The stock of sovereign debt is typically measured at face value. Defined as the undiscounted sum of future principal repayments, face values are misleading when debts are issued with different contractual forms or maturities. In this paper, we construct alternative measures of the stock of external sovereign debt for 100 developing countries from 1979 through 2006 that correct for differences in contractual form and maturity. We show that our alternative measures: (1) paint a very different quantitative, and in some cases also qualitative, picture of the stock of developing country external ...
Working Paper Series , Paper WP-2014-5

Working Paper
Is Inflation Default? The Role of Information in Debt Crises

We consider a two-period Bayesian trading game where in each period informed agents decide whether to buy an asset ("government debt") after observing an idiosyncratic signal about the prospects of default. While second-period buyers only need to forecast default, first-period buyers pass the asset to the new agents in the secondary market, and thus need to form beliefs about the price that will prevail at that stage. We provide conditions such that coarser information in the hands of second-period agents makes the price of debt more resilient to bad shocks not only in the last period, ...
Working Paper Series , Paper WP-2017-6

Working Paper
Domestic Debt and Sovereign Defaults

This paper examines how domestic holdings of government debt affect sovereign default risk and government debt management. I develop a dynamic stochastic general equilibrium model with both external and domestic debt that endogenously generates output contraction upon default. Domestic holdings of government debt weaken investors' balance sheets and induce a contraction of credit and output upon default. I calibrate the model to the Argentinean economy and show that the model reproduces key empirical moments. Introducing domestic debt also yields relevant normative implications. While ...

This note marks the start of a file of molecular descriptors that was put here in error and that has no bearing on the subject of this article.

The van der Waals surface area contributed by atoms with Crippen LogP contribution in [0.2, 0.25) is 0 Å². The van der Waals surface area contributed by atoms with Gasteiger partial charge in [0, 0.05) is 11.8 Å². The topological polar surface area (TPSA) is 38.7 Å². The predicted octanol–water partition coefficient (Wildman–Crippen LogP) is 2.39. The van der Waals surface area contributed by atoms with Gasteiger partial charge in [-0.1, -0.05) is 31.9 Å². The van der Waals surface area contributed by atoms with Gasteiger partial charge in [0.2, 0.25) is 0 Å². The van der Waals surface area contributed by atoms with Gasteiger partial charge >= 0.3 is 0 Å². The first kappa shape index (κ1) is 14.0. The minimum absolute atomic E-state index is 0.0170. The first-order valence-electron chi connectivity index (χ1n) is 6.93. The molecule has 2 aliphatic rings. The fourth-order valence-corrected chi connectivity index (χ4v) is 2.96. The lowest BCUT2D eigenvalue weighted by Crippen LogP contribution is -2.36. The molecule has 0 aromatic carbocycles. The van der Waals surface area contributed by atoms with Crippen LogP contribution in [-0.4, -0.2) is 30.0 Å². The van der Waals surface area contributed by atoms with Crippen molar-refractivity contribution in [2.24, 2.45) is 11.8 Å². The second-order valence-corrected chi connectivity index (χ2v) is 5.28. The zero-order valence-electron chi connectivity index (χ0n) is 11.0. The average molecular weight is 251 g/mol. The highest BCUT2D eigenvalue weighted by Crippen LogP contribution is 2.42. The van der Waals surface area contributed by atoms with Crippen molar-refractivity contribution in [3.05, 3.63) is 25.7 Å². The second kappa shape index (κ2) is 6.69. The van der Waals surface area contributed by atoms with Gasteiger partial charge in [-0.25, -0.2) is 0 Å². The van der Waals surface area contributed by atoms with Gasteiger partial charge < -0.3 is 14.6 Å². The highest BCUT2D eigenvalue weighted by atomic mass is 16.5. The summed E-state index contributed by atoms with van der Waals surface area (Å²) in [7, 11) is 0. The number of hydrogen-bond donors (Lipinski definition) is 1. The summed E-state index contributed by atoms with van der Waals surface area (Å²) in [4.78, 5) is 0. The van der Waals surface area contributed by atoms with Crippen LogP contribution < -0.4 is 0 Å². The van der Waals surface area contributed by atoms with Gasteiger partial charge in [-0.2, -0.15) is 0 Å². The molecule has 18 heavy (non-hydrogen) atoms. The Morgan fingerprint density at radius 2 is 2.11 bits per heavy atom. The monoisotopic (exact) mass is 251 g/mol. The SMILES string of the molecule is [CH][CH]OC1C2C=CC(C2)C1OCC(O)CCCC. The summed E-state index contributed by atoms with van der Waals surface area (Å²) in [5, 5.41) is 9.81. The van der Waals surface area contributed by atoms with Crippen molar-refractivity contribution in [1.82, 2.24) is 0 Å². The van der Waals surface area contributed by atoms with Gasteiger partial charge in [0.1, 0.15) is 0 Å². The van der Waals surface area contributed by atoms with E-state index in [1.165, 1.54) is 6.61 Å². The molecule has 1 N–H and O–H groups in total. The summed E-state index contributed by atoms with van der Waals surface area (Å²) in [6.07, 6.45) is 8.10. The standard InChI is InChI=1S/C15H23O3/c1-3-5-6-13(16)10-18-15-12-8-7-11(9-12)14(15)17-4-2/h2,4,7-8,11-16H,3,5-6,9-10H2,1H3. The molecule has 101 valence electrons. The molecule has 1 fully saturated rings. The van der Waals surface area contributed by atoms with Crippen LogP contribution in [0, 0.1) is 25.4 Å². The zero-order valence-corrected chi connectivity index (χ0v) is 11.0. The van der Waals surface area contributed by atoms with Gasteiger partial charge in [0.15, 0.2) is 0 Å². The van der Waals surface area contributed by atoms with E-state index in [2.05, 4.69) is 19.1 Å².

International Finance Discussion Papers , Paper 1153

Working Paper
The Anatomy of Financial Vulnerabilities and Crises

We extend the framework used in Aikman, Kiley, Lee, Palumbo, and Warusawitharana (2015) that maps vulnerabilities in the U.S. financial system to a broader set of advanced and emerging economies. Our extension tracks a broader set of vulnerabilities and, therefore, captures signs of different types of crises. The typical anatomy of the evolution of vulnerabilities before and after a financial crisis is as follows. Pressures in asset valuations materialize, and a build-up of imbalances in the external, financial, and nonfinancial sectors follows. A financial crisis is typically followed by a ...
International Finance Discussion Papers , Paper 1191